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Fall on Snow, Exposure, Probably AMS, Alaska, Mount McKinley, West Buttress

FALL ON SNOW, EXPOSURE, PROBABLY AMS

Alaska, Mount McKinley, West Buttress

On June 9, a Spanish climber fell 4,000 feet to his death on Mount McKinley while two of his fellow countrymen clung to a frosty perch just below the summit until they were rescued with a litter after 2300.

The death came near the end of a day of efforts to rescue the three Spaniards, including one attempt in which a Park Service helicopter nearly crashed while trying to bring the climbers down from the 19,200 foot level.

Earlier in the day, National Park Service officials had tried to reach the three men with a high-altitude helicopter, but nearly crashed after a climbing rope hit its tail rotor. The helicopter had to fly down to the base camp to await a mechanical inspection and was later grounded. With the Park Service’s only chopper out of commission, U.S. Army Chinook helicopters from Fort Wainwright near Fairbanks were requested to fly to Talkeetna and stand by for a possible rescue.

Meanwhile, besides the three dropped off by helicopter, a pair of other volunteers had headed up from the 14,200 foot camp on Friday morning to see if they could climb over the summit of the mountain and descend the West Rib to reach the climbers, identified as Xavier Delgado Vives (34), Clinewt Lupon (34), and Albert Puig (26).

“We’re moving the chess pieces around all over the mountain,” Park spokesman Quinley said earlier in the evening.

The Spaniards were overdue as of Thursday from their attempt via the difficult West Rib, but Park Service rangers had not been particularly worried. The trio got a late start, and thus some delay was expected.

Rangers asked another group of climbers beginning an ascent of the rip to watch for the three. When spotted on Thursday, the Spanish climbers had stopped moving. The Park Service tried to talk to them by radio, but communications were difficult because none of them spoke much English.

“This morning, we talked to them through an interpreter,” Quinley said. “We’re still not sure what the deal is. They’re not moving. They were talking about frostbite, but it’s sounding more like AMS.”

The Park Service’s Aereospoattle Llama helicopter on Friday was able to drop the group water, an extra radio and other supplies before near-disaster struck it. After the delivery, Ranger J. D. Swed was supposed to drop a climbing rope from the helicopter.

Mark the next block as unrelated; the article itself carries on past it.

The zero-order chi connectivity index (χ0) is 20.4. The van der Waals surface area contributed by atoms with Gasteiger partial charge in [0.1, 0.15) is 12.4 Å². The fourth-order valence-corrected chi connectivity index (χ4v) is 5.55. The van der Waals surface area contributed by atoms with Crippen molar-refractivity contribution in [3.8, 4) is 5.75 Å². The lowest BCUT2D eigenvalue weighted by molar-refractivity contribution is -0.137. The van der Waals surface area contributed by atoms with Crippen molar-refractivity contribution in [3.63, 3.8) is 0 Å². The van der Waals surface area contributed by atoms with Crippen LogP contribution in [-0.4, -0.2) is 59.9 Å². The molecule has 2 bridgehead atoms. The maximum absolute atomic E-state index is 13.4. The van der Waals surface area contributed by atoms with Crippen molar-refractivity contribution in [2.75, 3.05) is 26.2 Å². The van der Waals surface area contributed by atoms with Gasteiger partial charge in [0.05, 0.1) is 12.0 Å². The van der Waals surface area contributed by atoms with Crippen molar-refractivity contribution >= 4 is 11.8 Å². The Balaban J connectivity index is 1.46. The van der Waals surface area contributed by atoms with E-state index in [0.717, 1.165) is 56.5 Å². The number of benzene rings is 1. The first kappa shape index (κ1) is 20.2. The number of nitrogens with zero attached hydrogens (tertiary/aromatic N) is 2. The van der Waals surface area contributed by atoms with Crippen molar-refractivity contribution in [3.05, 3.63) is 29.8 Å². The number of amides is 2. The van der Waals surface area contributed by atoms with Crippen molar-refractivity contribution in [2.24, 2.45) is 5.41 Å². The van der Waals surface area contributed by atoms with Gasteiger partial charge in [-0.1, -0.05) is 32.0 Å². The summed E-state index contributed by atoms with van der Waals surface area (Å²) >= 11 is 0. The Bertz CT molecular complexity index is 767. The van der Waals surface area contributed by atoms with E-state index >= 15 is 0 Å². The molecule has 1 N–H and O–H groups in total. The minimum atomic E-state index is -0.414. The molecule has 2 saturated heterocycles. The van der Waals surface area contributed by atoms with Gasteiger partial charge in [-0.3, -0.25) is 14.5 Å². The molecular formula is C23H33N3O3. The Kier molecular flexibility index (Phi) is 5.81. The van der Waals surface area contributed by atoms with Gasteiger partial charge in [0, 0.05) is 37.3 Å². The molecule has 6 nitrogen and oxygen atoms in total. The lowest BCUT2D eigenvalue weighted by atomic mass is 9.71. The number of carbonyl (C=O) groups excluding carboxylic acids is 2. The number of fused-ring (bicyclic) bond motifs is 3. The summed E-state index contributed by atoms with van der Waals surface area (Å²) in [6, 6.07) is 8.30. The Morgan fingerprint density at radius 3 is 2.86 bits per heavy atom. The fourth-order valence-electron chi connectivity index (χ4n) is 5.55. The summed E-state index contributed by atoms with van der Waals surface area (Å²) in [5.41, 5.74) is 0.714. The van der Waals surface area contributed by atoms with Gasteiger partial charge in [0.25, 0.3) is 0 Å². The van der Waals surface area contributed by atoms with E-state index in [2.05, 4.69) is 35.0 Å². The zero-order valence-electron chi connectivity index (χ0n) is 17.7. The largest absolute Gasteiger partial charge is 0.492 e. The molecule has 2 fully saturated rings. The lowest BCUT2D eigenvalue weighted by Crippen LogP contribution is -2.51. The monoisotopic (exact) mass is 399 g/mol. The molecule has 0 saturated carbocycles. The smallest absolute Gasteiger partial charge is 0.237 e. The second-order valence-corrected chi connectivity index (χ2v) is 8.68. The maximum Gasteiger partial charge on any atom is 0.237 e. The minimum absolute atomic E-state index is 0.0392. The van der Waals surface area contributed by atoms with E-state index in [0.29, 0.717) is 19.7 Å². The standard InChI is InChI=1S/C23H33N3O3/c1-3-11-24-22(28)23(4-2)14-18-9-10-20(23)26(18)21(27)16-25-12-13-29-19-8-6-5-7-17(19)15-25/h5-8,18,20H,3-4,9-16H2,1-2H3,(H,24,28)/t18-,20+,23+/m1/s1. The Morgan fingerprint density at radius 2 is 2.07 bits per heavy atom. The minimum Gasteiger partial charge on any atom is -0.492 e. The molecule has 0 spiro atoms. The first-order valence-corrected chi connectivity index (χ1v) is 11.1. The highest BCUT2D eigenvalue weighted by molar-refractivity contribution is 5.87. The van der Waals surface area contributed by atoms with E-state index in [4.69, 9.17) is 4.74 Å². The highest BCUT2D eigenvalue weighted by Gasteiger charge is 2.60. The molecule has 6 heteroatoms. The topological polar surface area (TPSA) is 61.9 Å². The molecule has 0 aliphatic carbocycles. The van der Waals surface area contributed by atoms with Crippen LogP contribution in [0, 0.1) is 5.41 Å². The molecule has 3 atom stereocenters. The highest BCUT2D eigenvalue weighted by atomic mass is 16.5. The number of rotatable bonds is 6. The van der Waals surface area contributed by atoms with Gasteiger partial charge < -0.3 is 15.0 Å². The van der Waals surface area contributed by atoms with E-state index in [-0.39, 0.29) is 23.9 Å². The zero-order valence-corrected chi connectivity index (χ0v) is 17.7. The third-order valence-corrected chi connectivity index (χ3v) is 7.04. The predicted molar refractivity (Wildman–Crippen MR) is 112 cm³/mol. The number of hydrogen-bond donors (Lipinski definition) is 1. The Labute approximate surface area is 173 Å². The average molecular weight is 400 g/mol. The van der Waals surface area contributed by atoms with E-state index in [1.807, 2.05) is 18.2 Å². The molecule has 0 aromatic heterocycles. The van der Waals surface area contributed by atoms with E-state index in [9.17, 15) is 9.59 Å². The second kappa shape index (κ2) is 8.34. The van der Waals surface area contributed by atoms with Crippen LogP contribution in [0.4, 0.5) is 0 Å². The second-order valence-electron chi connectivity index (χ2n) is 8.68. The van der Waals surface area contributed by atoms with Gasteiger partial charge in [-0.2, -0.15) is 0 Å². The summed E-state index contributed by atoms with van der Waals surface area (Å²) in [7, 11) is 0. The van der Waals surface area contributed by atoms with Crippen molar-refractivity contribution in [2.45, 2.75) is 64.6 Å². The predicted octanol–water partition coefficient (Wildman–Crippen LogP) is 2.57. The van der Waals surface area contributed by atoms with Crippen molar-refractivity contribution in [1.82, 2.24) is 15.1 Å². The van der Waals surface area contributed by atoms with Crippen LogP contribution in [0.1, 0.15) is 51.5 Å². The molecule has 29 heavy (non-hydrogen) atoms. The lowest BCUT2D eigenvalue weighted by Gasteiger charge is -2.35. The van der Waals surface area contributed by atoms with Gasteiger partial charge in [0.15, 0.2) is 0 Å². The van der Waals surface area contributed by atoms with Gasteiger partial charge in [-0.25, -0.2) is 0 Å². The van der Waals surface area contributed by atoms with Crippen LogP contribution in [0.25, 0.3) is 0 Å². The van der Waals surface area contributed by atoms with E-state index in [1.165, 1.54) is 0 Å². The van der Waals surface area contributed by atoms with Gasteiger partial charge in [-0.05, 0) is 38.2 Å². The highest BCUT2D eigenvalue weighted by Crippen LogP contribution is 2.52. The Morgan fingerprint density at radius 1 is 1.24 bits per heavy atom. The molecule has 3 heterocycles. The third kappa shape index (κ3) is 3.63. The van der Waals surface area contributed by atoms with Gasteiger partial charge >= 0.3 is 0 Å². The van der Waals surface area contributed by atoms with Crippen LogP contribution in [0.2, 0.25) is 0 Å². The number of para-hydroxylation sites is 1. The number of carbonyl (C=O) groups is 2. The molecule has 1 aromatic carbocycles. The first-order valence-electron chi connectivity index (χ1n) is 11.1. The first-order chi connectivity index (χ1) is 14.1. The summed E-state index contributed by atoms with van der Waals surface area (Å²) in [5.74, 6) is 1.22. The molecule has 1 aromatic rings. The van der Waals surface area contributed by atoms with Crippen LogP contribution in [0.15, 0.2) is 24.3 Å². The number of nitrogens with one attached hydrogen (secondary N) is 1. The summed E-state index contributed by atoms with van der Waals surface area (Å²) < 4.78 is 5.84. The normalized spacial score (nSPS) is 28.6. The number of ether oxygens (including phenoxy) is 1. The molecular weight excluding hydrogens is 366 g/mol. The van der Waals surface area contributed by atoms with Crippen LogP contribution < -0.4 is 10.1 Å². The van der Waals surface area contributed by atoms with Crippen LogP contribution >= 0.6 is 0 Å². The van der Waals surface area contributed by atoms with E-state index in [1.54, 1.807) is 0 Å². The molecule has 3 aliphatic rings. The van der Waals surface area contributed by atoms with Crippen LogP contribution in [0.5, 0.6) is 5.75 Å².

“They got the bag,” Quinley said, “but the rope caught on one of the (helicopters skids), and they couldn’t shake it loose.” The helicopter tried to descend to 16,200 feet to land and cut the rope loose, but a gust of wind tossed the line over the tail boom.

“As J. D. said, several years went by in several seconds there,” Quinley said. “Life on the edge, a little over the edge on that one.”

It was worse for rangers on the ground. Daryl Miller at the 14,200 foot camp saw the helicopter disappear behind a ridge and thought it had gone down. So did Ranger Kevin Moore, who was flying support with pilot Jay Hudson.

“Luckily, the rotor cut the rope clean,” Miller said. (Source: From an article in the Anchorage Daily News, by Craig Medred, David Huylen, and S. J. Komarnitsky)

Analysis

The two surviving climbers were lifted off and flown eventually to the hospital in Anchorage, where they were treated for exposure and frostbite. The exact outcome is not known. I was in Talkeetna at the time, and was told that they had been warned by other climbers to descend earlier, because it was known that the weather was going to get worse. They allegedly told these other climbers, “We will get a rescue. We have paid.” The latter refers to the $150 fee that each climber on Mount McKinley is now required to pay as part of defraying the educational program for climbers, as well as the ranger camp at 14,200 feet. Foreign climbers who are used to rescue insurance are understandably interpreting the fee as being just for that purpose. (Source: J. Williamson)